By Daniel Dombey, US Diplomatic Corresponden
What exactly is going on with China and the US? And more specifically what is Robert Gates trying to do? Just a week before Chinese president Hu Jintao visits the White House the Pentagon chief is in
Beijing on a trip intended to bolster relations between the two sides.
But it’s not exactly following a touchy-feely script, judging by the events that bookended it. On the way over Gates signalled the US would be ramping up investment in equipment to fight off China. And after having held meetings with China’s top leadership – including Hu himself and heir apparent Xi Jinping, Gates expressed concerns about the Chinese military acting independently of the country’s civilian
(that is, communist party) leadership. Read more
By Daniel Dombey, US Diplomatic Correspondent
Few things on this planet are as important as US-Chinese relations, since between them the two countries do so much to shape world events. So Robert Gates’ extended trip to Beijing, dealing with some of the most difficult aspects of that relationship – their burgeoning military rivalry and their fledgling cooperation on security issues – is a pretty significant event. Read more
By Daniel Dombey, US Diplomatic Correspondent
You can understand why the latest flare-up of tension in the Korean peninsula has left Barack Obama none too happy.
Obama has had a pretty poor November so far, what with historic reverses in the midterm elections and a wretched G20 in Seoul where, rather than rallying the rest of the world against China’s currency policy, he found himself at the receiving end of several countries’ strictures about the Fed’s attempts to reflate the stumbling US economy. Read more
By Daniel Dombey
The heat bore down in Kandahar province and in the relative safety of two military bases the Pentagon chief saw the state of the Afghan war for himself. Dressed in chinos and a baseball cap, Robert Gates was a day tripper with a difference.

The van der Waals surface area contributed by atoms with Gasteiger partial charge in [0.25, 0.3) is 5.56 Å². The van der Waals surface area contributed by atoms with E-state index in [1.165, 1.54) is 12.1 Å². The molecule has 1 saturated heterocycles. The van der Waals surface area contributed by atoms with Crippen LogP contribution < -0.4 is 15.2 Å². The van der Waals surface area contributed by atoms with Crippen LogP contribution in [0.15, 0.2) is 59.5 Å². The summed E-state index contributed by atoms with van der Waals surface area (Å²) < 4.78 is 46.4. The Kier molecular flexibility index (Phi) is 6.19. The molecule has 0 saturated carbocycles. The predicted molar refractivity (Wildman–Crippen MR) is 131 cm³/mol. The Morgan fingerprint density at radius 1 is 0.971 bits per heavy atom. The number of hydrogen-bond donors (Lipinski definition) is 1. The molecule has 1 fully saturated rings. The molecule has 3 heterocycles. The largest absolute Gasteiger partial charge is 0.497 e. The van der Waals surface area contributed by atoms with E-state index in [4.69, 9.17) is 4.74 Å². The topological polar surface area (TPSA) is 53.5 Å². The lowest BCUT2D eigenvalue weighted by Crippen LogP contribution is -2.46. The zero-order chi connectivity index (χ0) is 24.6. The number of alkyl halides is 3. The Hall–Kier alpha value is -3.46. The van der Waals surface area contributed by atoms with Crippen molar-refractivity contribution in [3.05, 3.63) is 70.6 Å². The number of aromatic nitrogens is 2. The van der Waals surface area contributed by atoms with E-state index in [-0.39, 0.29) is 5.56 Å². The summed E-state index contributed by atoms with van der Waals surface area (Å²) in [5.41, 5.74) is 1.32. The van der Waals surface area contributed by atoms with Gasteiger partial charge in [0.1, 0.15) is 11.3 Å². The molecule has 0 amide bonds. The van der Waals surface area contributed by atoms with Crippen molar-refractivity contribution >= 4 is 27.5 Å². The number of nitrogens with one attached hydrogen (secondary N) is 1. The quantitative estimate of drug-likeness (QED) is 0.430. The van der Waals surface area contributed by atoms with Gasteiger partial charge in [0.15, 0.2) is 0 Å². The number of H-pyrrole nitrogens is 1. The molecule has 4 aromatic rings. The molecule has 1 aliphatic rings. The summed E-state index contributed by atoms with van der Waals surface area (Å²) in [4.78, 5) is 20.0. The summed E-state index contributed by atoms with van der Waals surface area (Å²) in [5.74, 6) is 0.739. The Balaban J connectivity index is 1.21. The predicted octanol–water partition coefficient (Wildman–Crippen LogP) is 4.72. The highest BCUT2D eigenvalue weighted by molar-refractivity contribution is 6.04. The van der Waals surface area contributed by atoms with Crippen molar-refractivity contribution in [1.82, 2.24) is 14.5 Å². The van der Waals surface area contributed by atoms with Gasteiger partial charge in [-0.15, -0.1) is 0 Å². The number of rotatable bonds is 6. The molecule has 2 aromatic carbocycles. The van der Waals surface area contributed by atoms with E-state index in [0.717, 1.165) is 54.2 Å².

His soft, careful speaking style and the way in which he posed for photos with almost every US soldier who crossed his path gave little clue of the defence secretary’s influence in Washington and his beliefs about the conflict itself. But he most definitely matters. Read more
By Daniel Dombey
A ride in a C17 cargo plane from Baghdad to Kabul, consultations with Gen David Petraeus, the commander the US is pinning its hopes on in Afghanistan, and talks with Hamid Karzai the Afghan president who often exasperates his western partners – that’s what made up Robert Gates’ Thursday.
We in the press shared a good part of it. The birds’ eye view from the C17 gave a sense of the inhospitability of Afghanistan, with stunning glimpses of mountains set in desert wilderness.
At a press session at his headquarters Camp Eggers base we saw Petraeus. He sought refuge in generalities when asked specifics about, for example, his plans for the province of Kandahar. Read more
When the feel-good part of a trip is the visit to Iraq, you know you’re on an interesting journey.
After travelling to Baghdad yesterday to mark the formal end of the US’s military mission in that country, US defence secretary Robert Gates came today to Afghanistan, where Washington hopes to engineer a similar handover. Read more